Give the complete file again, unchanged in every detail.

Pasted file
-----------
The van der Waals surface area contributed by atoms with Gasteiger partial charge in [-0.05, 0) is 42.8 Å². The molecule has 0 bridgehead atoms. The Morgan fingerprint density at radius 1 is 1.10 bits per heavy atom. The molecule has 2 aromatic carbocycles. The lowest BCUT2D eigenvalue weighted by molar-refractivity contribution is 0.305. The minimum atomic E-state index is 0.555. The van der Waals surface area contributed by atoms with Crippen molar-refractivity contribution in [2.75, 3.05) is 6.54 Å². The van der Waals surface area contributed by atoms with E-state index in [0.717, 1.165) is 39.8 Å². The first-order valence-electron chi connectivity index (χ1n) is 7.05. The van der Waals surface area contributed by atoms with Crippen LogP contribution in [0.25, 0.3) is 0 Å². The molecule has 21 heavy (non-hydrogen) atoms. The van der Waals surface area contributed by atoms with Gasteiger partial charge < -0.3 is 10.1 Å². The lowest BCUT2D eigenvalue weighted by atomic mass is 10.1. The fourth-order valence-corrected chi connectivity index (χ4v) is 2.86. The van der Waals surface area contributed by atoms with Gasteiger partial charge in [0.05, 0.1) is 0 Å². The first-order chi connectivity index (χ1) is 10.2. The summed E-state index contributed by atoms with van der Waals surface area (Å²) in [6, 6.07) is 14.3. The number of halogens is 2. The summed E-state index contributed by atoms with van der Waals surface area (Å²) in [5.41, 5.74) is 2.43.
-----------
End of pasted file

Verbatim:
The van der Waals surface area contributed by atoms with Gasteiger partial charge in [-0.05, 0) is 42.8 Å². The molecule has 0 bridgehead atoms. The Morgan fingerprint density at radius 1 is 1.10 bits per heavy atom. The molecule has 2 aromatic carbocycles. The lowest BCUT2D eigenvalue weighted by molar-refractivity contribution is 0.305. The minimum atomic E-state index is 0.555. The van der Waals surface area contributed by atoms with Crippen molar-refractivity contribution in [2.75, 3.05) is 6.54 Å². The van der Waals surface area contributed by atoms with E-state index in [0.717, 1.165) is 39.8 Å². The first-order valence-electron chi connectivity index (χ1n) is 7.05. The van der Waals surface area contributed by atoms with Crippen LogP contribution in [0.25, 0.3) is 0 Å². The molecule has 21 heavy (non-hydrogen) atoms. The van der Waals surface area contributed by atoms with Gasteiger partial charge < -0.3 is 10.1 Å². The lowest BCUT2D eigenvalue weighted by atomic mass is 10.1. The fourth-order valence-corrected chi connectivity index (χ4v) is 2.86. The van der Waals surface area contributed by atoms with Gasteiger partial charge in [0.05, 0.1) is 0 Å². The first-order chi connectivity index (χ1) is 10.2. The summed E-state index contributed by atoms with van der Waals surface area (Å²) in [6, 6.07) is 14.3. The number of halogens is 2. The summed E-state index contributed by atoms with van der Waals surface area (Å²) in [5.41, 5.74) is 2.43.